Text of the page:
Florida scientists have found traces of rat lungworm in five counties, encouraging the idea that this fatal parasite may expand its geographical range owing to climate change.
This may sound familiar, if you are thinking of rat lungworm infections recent rash in Hawaii. In the recent few months, nearly six cases reported fast succession. it is that the parasitic worm spreads unholy alliance between rats and snails, endemic to Hawaii, is detected in Alabama, California, Florida and Louisiana.
And as a new study published reveals in PLOS One, the disease’s geographic extent is far greater than assumed. The new research is adding weight to the idea that climate change is playing a role in the subtropical worm’s range expansion.
Rat lungworm is a serious health risk to humans and other animals ingesting snails. The fatality rates for this disease are low, but the parasite can cause meningitis, and severe infections leading to coma or death. In adults, the infection signs may include headaches, vomiting, stiff neck, fever, nausea, and paralysis of the limbs and the face. Infected children may have nausea, fever and vomiting. According to the US Centers for Disease Control, for an A. cantonensis infection there is no treatment.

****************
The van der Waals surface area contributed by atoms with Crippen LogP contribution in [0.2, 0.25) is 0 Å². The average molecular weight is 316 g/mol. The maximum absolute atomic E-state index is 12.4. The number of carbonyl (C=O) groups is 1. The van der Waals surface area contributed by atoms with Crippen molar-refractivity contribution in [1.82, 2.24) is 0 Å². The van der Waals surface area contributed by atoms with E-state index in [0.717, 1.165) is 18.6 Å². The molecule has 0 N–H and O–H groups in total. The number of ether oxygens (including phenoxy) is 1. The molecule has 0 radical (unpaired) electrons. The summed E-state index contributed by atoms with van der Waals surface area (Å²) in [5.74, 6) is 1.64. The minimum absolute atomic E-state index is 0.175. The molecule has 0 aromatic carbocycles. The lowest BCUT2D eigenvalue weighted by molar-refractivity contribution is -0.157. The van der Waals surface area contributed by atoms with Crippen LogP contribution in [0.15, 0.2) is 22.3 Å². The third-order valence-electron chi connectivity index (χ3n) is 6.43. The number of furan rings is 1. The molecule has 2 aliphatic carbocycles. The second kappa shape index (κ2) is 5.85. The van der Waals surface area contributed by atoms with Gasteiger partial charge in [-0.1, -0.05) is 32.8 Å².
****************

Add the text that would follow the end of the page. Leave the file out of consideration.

This malicious worm requires two species for its lifecycle. Snails ingest the parasite by eating the rat faces infected. In turn, rats eat the infected snails, and the despair cycle continues. Humans contract the disease on consuming infected snails accidentally or deliberately or even by eating infected frogs that may contract the parasite.